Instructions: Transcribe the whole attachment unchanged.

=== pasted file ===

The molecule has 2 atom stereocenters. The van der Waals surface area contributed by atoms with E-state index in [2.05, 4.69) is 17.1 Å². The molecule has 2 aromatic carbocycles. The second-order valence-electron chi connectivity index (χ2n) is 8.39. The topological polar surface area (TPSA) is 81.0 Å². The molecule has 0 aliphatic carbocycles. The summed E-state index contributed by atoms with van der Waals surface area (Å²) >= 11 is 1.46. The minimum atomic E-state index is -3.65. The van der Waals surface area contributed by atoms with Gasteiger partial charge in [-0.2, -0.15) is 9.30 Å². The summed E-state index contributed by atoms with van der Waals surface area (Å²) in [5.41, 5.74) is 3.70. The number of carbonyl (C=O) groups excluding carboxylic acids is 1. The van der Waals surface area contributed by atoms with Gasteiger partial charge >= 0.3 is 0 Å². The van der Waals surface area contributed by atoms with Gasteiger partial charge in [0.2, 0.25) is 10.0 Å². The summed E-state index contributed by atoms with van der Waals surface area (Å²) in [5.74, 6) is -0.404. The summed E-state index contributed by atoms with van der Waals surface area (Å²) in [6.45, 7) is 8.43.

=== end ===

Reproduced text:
The molecule has 2 atom stereocenters. The van der Waals surface area contributed by atoms with E-state index in [2.05, 4.69) is 17.1 Å². The molecule has 2 aromatic carbocycles. The second-order valence-electron chi connectivity index (χ2n) is 8.39. The topological polar surface area (TPSA) is 81.0 Å². The molecule has 0 aliphatic carbocycles. The summed E-state index contributed by atoms with van der Waals surface area (Å²) >= 11 is 1.46. The minimum atomic E-state index is -3.65. The van der Waals surface area contributed by atoms with Gasteiger partial charge in [-0.2, -0.15) is 9.30 Å². The summed E-state index contributed by atoms with van der Waals surface area (Å²) in [5.41, 5.74) is 3.70. The number of carbonyl (C=O) groups excluding carboxylic acids is 1. The van der Waals surface area contributed by atoms with Gasteiger partial charge >= 0.3 is 0 Å². The van der Waals surface area contributed by atoms with Gasteiger partial charge in [0.2, 0.25) is 10.0 Å². The summed E-state index contributed by atoms with van der Waals surface area (Å²) in [5.74, 6) is -0.404. The summed E-state index contributed by atoms with van der Waals surface area (Å²) in [6.45, 7) is 8.43.